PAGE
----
AES has, at this time, only one standards publication showing a listening room. AES20-1996, "AES Recommended Practice for Professional Audio—Subjective Evaluation of Loudspeakers," contains only sets of minimum and maximum distances for the listening arrangement. It does not contain a "standard listening room," and, in fact, the reports of the AES Standards Committee (AESSC) WG-07 Working Group on Listening Tests tend to deprecate such a standard room.
A link to a description of an actual room standard
http://ims-ism.nrc-cnrc.gc.ca/asp/list_room_e.html
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Old 25th May 2009, 12:34 PM   #18
Ron E is offline Ron E  United States
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Quote:
Originally posted by Brett
Wow, great room Marek.
The only thing missing is a way in or out
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Old 25th May 2009, 12:58 PM   #19
Ron E is offline Ron E  United States
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Default Re: Building a room from scratch

Quote:
Originally posted by Professor smith
The problem with my current room is that its not symmetrical so the imaging is not either but more significantly its not of the correct dimensions which means I get horrible harmonics all over the place.
You don't get "harmonics" from bad dimensions.

Post a drawing, maybe someone can find a good speaker/listening position. Note that nearfield works even in very bad rooms.

Quote:
Originally posted by Professor smith
...I am considering building a room from scratch.
The main question is what size and shape should it be?
There has been a lot of research on this over the years, the most frequently cited authors are Louden, Sepemeyer and Holt. All of these references are quite old and all agree to some extent. This may be because they found a good answer, or it may be because they had reviewed each others' work before publishing and all went down the same path. Note that Art Ludwig (referenced by GM above) did some calculating and found that pretty much all rooms are bad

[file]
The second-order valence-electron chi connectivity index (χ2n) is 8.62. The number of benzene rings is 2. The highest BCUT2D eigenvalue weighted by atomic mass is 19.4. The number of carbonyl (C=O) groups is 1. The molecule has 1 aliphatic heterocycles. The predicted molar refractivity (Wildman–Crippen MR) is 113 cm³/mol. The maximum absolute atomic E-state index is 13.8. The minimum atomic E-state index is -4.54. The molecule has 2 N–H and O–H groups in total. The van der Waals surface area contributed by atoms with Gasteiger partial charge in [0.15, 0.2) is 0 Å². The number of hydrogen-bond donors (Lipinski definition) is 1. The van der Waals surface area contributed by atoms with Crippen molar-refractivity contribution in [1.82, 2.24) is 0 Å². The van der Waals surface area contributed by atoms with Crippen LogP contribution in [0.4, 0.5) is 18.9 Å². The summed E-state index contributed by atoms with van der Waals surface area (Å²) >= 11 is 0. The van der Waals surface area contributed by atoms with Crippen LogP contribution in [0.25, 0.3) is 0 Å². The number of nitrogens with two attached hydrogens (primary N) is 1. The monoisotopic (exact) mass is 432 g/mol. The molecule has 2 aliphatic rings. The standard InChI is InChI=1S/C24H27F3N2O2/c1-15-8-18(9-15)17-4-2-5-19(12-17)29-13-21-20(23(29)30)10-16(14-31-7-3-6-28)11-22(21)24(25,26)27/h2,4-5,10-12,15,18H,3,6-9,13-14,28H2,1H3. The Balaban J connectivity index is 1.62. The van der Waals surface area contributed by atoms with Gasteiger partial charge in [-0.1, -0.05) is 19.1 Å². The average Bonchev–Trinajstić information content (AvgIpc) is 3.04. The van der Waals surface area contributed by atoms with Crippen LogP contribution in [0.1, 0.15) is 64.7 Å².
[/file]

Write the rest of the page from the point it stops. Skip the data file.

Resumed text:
If I were spending money on a room, I'd do my own research rather than take recommendations from people I didn't know. The Master Handbook of Acoustics is one good reference, I would expect the Toole and Davis references above to also be good.

AS far as my experience goes, the best rooms I have been in have been dead behind and beside the speakers and diffusive behind the listener - as in the LEDE concept - rather than any specific dimension ratio. Nonparallel walls greatly reduce flutter echo, which is a good thing, but don't really change standing waves much - don't let anyone tell you that they do.
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Old 25th May 2009, 03:05 PM   #20
marekst is offline marekst  Poland
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"The only thing missing is a way in or out"

LOL…., I don't let anybody in, the sound doesn't drive me out.
The room looks crazy because I did not hide the DIY acoustic treatment, anyway I show the pictures only to the freaks.

Multiple ways out (fire exits) are extremely important.

Marek